Charles Ebert on Disasters

(This column was first published in the November 30, 1998 Buffalo News.)

    Once again this spring SUNY Distinguished Teaching Professor Charles H. V. Ebert will offer his Geography 201 course on disasters at the University at Buffalo. Ebert is a recognized expert in this unusual field and his textbook, Disasters: Violence of Nature and Threats by Man, is now in its 3rd edition. He is also a superb lecturer and his courses are always popular. Over 200 students have already enrolled.

    Like so many of us, I find myself drawn to disasters. I watch TV specials about floods, tsunamis (tidal waves) and volcanoes; I pore over newspaper stories about plane crashes; I sit through those awful movies about tornadoes and earthquakes; and I track the latest hurricane on the Weather Channel. I have known Vince Ebert for thirty years and recently, after reading his book, I took advantage of our friendship to discuss this subject with him. Here are some of his thoughts:

    On our attraction to disasters. "There but for the grace of God go I." On the positive side, we have empathy for those who are devastated and we admire those who don't give up in the face of their terrible misfortunes. (Journalists take advantage of these situations by pushing microphones in the faces of victims. Remarkably they often respond encouragingly: we're down now but we'll come back.) On the other hand some of us exhibit a morbid or even sadistic fascination with disasters and our response is shallow and temporal. We forget yesterday's news at the very time when people most need assistance.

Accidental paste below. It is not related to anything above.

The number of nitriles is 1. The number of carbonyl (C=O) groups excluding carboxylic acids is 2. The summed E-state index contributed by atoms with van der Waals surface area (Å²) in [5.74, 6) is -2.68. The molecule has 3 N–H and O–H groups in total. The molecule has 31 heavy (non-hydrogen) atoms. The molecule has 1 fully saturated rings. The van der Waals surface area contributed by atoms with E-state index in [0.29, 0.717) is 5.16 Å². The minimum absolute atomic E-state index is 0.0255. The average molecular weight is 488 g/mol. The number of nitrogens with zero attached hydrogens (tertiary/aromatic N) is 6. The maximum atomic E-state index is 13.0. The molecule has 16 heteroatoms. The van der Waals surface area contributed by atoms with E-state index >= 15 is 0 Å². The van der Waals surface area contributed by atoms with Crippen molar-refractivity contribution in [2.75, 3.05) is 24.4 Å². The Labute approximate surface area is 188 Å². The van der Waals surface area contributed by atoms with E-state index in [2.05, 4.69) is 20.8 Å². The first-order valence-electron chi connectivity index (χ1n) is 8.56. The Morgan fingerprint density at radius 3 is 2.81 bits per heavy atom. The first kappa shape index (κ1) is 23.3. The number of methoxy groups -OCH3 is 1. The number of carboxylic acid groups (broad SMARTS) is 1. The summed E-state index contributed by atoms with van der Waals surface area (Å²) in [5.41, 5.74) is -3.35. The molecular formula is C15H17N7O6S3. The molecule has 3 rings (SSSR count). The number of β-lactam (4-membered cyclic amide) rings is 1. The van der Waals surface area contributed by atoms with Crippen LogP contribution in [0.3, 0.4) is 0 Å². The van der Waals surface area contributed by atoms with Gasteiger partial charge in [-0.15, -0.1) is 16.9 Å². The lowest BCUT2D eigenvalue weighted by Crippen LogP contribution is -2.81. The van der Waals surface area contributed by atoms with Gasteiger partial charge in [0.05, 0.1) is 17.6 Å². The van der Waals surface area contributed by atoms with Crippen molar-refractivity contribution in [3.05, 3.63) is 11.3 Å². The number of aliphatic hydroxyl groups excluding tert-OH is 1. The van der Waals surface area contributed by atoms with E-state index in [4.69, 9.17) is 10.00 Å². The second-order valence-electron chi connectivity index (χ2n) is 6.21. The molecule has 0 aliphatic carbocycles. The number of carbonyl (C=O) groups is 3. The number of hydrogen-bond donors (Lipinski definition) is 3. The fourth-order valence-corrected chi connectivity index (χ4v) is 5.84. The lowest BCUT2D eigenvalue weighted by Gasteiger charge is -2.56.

On Honduras. A terrible tragedy inflicted on an impoverished populace. The flooding has not only wiped out their crops but it has also washed away the soil needed for replanting and buried what soil remains under nutrient-deficient gravel. It has not only ruined their homes but it has destroyed the infrastructure of their country. Whole villages are isolated and starving and already existing poor health conditions are worsening rapidly. The aid we are giving this neighbor is woefully inadequate.

    On disasters waiting to happen. Prediction is where we are making our greatest strides. Our ability to provide early warning -- he cites Weather Channel storm tracking as an example -- has increased tremendously but we must continue to improve. He bends a pencil and listens for the sound of the first fibers breaking before the pencil itself snaps. We need to become increasingly sensitive to such indications and improved earthquake warnings are an example of one of these needs.

    On the United States as particularly prone to disasters. Yes, we have tornado alley, hurricanes, flooding and western volcanoes. But we have the infrastructure and the wealth with which to respond. And we are diversified. Countries with single crop economies like Honduras (bananas) and Guatemala (coffee) have no recourse when that crop is destroyed. When an earthquake or flood occurs in one of the United States, other sections of our country take up the slack.

    On human-made disasters. We are upset by a hurricane that kills dozens of people or an earthquake that kills hundreds or thousands, but modern wars kill hundreds of thousands, even millions. We withdraw when atrocities are committed on a few soldiers in Somalia, leaving a whole population to be suppressed or destroyed. Humankind needs to get its priorities straight.

    Professor Ebert is especially concerned with responses to disasters and he has participated in follow-up activities in such places as Managua, Nicaragua and Kobe, Japan. But, he says, he too takes unwarranted risks. His home -- like mine -- is in a flood plane.

    I know one course I would elect if I were a UB undergraduate.